The news about possible surface water on today’s Mars points out how far we are from characterizing life’s possibilities even in our own Solar System, much less around other stars. It may take boots on the ground on Mars to solve the question once and for all, but life in underground aquifers certainly is a plausible proposition, and the sooner we have proof (and samples to study), the better for astrobiology in general.

Meanwhile, we push on with the very early wave of exoplanet studies, remembering that it’s just over a decade since 51 Peg gave us the first confirmed detection around a main sequence star. I can’t imagine a more fruitful field for a young astronomer to head for, with so many possibilities for study that you begin to wonder whether we’ll have the human resources to keep up with the vast data inflow that’s coming.

Some of the more intriguing recent work concerns binaries and the planets around them. If we’re getting fairly sanguine about the possibility of planets around close binaries like Centauri A and B, the question of what happens when the stars are farther apart stands open. A new paper by Daniel Malmberg (Lund Observatory, Sweden) and colleagues probes this question for two kinds of binary systems. Co-planar systems are those in which the two stars evolved as a binary from the start, drawing on the same primordial materials. Planets around these stars are likely in the same orbital plane. But the paper’s real focus is on stars that acquire a binary partner later in their evolution in a young stellar cluster.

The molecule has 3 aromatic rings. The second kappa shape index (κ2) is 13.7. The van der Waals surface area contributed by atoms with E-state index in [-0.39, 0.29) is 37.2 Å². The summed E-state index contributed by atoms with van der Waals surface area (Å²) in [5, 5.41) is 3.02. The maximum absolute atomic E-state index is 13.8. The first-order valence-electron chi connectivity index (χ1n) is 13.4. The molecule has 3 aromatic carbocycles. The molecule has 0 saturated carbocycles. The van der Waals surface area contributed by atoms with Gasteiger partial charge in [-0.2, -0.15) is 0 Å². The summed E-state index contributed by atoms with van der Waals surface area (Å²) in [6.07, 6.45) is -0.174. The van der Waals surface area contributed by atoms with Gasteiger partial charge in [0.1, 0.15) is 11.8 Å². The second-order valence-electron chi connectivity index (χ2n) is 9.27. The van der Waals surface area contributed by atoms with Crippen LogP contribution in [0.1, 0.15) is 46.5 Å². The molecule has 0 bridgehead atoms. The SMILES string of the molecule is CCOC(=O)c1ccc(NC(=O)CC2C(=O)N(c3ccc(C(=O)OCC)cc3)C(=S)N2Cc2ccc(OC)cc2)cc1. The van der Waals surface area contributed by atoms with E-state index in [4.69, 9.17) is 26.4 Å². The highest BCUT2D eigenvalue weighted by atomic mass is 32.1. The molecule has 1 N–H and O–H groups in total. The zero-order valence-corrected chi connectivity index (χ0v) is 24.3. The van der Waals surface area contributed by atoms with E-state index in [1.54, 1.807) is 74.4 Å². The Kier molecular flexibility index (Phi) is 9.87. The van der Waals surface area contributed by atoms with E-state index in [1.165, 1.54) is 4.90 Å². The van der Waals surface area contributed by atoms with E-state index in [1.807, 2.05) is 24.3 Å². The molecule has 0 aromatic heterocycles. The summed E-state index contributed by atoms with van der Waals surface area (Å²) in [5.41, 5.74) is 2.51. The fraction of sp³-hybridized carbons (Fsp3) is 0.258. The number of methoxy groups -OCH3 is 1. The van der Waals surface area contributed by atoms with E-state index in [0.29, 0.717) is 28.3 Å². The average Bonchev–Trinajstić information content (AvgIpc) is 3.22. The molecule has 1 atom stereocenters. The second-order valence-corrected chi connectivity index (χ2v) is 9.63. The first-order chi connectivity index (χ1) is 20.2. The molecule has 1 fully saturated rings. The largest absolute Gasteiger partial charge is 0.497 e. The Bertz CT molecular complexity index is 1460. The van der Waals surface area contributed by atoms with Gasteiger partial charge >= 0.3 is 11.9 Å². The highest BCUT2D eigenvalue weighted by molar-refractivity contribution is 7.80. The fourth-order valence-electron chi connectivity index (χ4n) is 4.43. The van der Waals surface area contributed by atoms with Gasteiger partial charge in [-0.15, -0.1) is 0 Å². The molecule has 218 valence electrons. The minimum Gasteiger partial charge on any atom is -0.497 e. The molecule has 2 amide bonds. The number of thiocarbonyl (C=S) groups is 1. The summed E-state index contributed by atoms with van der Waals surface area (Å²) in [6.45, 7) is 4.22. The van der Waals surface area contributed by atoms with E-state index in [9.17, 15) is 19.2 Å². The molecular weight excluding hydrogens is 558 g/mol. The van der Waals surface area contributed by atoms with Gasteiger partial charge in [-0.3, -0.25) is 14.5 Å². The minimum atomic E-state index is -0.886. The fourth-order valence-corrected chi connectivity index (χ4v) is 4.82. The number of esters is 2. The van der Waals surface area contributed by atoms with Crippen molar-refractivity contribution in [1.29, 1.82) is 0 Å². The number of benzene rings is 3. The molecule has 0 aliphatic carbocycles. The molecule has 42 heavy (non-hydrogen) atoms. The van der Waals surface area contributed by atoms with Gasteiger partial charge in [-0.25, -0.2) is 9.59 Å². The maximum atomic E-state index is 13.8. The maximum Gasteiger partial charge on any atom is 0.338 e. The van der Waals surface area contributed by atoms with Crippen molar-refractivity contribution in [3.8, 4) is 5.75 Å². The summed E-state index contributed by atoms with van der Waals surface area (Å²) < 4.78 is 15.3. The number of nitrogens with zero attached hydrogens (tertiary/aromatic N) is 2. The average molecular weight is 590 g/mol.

When that happens, the result is a planetary system that’s randomly oriented with respect to the companion star. The authors go to work on such systems using the Kozai mechanism, first applied to asteroids in inclined orbits in our own Solar System as they are affected by Jupiter. The Kozai mechanism causes planets in wide binaries (the authors study 1000 AU separations, for example, as opposed to the 23 AU mean separation of Centauri A and B) to vary their orbital eccentricity. This is one way to explain the high eccentricity of the planet around 16 Cygni B.

Interesting things follow from all this. If you start with our Solar System and introduce a second, widely separated star, Neptune and Uranus will cross in their orbits if the inclination between companion star and the plane of the planets is greater than 43 degrees. Planetary ejections can follow. The Kozai numbers indicate this scenario will be the case in 73 percent of the binary systems formed by stellar encounters. And it could be that some of the observed extrasolar systems we see are the result of this kind of planet-scattering in a system that was once much like our own, with planets orbiting around a single original star.

Intriguing stuff, and it makes good sense, given that stars forming in groups are going to be in a crowded environment during the first 100 million years after their birth. That makes single stars into binaries easily enough, with obvious implications for stripping the system of one or more planets, and greatly affecting the orbits of those that remain.

The paper is Malmberg et al., “The instability of planetary systems in binaries: how the Kozai mechanism leads to strong planet-planet interactions,” submitted to Monthly Notices of the Royal Astronomical Society and available online as a preprint.